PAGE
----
If you had to pick one organism with which to tell the story of the modern science of biology, you couldn't do better than to pick the tiny gut bacterium Escherichia coli
, commonly called just E. coli
. In his latest book Microcosm: E. coli and The New Science of Life, Carl Zimmer
, uses E. coli
as a decoder ring
to open up the dense and diverse world of biological research, taking us on a panoramic tour of some of the most important conceptual advances and outstanding scientific questions in this important realm of science.
Biology, in contrast to a science like physics, is a science of particulars. In physics, if you understand one electron, you understand them all, but in biology every organism is unique. In biology it is more challenging to find universals, to pick an object of study that let's you ask big questions with the hope of finding general answers.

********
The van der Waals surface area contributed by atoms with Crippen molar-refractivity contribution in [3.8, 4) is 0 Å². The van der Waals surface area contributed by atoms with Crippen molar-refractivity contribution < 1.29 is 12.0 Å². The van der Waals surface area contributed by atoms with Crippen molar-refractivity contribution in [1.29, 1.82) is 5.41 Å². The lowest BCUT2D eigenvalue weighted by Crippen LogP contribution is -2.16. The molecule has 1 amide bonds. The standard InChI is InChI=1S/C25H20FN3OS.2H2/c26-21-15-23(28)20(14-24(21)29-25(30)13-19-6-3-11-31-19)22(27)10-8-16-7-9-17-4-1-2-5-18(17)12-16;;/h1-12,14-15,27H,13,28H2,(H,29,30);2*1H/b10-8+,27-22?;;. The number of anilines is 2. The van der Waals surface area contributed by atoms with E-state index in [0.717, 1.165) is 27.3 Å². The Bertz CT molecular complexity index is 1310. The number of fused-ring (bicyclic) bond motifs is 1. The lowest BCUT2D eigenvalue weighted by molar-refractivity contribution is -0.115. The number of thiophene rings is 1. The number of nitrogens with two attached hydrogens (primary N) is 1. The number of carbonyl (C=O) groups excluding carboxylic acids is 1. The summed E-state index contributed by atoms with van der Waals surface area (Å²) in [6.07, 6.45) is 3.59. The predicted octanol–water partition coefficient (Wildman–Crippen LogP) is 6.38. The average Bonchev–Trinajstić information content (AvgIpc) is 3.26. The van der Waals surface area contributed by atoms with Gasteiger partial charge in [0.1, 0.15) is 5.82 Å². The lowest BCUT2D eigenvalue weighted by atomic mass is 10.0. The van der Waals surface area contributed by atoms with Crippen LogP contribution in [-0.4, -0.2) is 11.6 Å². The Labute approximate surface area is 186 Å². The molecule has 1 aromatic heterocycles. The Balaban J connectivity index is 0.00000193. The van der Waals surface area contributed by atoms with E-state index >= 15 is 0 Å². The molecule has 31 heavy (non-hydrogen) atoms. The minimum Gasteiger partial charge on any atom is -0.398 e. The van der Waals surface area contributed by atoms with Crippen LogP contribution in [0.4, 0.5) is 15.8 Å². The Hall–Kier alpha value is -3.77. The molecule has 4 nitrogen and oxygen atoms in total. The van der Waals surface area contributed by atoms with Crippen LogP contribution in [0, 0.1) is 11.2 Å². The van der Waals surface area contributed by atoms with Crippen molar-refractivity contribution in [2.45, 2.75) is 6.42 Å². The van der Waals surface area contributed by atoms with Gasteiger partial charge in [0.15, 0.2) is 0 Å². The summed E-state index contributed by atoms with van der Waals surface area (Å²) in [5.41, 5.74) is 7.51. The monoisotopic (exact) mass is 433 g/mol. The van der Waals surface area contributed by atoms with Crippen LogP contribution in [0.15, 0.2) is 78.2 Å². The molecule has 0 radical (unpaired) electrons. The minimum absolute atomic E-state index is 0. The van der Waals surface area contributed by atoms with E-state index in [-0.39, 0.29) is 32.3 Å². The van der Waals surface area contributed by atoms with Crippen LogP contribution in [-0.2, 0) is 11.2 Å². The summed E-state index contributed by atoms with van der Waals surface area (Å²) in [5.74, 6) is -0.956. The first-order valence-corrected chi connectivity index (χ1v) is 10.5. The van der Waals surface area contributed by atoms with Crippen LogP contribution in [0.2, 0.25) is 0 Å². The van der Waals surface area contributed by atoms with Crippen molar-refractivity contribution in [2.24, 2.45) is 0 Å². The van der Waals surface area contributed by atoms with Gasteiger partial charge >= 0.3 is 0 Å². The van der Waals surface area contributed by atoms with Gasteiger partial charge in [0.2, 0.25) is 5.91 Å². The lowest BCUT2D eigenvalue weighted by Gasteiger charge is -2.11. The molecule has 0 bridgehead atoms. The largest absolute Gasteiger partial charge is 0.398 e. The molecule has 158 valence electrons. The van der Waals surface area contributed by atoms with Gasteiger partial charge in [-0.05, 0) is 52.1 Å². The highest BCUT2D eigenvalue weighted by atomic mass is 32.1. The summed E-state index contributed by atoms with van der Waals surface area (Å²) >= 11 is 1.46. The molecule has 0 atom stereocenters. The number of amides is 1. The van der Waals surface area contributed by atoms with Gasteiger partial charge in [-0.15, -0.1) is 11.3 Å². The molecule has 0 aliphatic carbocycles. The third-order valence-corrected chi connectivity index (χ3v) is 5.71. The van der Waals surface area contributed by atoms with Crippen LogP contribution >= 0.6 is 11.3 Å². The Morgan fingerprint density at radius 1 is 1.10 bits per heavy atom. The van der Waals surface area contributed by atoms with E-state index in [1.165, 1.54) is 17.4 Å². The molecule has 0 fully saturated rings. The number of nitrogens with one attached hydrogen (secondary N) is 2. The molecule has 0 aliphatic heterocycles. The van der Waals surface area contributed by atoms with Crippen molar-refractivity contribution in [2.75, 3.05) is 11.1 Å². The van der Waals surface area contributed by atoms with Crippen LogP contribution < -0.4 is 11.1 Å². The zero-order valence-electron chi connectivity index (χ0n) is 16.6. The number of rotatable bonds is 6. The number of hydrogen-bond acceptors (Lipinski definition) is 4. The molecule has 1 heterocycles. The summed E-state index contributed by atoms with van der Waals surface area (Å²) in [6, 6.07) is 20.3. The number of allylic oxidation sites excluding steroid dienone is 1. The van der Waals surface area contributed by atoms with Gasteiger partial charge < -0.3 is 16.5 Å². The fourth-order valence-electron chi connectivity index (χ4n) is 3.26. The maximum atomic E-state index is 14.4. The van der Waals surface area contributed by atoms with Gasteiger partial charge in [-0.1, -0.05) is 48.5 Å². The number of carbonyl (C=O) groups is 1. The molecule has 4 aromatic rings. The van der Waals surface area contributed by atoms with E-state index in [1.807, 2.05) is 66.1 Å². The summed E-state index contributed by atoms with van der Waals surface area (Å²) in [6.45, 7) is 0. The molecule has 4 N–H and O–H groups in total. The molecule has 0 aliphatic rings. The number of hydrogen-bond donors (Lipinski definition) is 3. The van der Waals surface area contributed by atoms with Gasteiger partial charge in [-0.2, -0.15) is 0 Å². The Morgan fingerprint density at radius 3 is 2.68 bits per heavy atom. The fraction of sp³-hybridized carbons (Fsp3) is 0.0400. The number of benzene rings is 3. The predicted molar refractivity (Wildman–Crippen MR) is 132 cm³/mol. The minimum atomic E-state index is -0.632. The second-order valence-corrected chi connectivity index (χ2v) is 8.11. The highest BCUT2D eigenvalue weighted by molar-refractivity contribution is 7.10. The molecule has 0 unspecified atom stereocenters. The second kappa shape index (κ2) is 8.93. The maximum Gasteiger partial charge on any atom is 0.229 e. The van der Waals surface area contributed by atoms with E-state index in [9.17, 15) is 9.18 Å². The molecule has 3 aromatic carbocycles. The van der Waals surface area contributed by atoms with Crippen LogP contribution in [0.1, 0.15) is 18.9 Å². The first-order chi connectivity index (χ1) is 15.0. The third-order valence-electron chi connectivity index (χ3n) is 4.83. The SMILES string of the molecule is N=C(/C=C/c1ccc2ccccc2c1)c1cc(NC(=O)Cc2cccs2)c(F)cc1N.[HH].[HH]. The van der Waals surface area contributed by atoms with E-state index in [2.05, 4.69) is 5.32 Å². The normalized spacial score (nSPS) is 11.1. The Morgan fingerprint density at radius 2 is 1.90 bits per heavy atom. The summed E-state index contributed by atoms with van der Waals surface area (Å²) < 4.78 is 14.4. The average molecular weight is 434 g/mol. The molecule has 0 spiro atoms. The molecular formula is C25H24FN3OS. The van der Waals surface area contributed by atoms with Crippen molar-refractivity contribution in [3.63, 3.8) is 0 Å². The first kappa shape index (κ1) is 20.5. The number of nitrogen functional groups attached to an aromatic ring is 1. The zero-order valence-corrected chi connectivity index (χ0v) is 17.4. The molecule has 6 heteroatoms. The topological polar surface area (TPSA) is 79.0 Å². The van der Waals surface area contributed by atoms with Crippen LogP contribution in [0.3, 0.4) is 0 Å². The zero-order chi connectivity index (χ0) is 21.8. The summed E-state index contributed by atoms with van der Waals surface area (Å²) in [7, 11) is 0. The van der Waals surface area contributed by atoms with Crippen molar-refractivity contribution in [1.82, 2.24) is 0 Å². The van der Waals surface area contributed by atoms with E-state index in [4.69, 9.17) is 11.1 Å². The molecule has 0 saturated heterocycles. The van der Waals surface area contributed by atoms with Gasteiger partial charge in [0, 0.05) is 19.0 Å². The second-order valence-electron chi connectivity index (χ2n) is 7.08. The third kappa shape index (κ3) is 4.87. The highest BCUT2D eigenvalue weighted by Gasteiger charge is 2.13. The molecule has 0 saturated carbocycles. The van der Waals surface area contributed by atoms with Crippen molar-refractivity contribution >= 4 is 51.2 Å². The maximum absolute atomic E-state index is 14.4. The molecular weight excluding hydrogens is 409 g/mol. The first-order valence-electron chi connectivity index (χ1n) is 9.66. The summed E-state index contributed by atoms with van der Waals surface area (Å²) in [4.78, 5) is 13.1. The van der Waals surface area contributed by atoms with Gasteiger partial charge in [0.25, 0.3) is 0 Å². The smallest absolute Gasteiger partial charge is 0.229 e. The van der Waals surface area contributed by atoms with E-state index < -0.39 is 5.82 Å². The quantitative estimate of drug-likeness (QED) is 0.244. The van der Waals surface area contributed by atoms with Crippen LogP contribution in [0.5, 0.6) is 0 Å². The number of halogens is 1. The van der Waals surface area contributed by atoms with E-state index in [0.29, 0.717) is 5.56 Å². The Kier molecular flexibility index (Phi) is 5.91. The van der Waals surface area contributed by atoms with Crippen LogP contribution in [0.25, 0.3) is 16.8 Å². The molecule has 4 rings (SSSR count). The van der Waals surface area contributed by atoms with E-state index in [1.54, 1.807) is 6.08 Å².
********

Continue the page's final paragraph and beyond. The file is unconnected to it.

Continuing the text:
With E. coli
we can come quite close: this tiny bacterium is the hydrogen atom of biology, a model simple enough to be experimentally tractable, but representative of general principles that apply to all life. As the pioneering molecular biologist Jacques Monod put it, "What is true for E. coli
is true for the elephant," and also true for us. In Microcosm
, we follow E. coli
through a survey of some of the deep foundations and controversies of biology.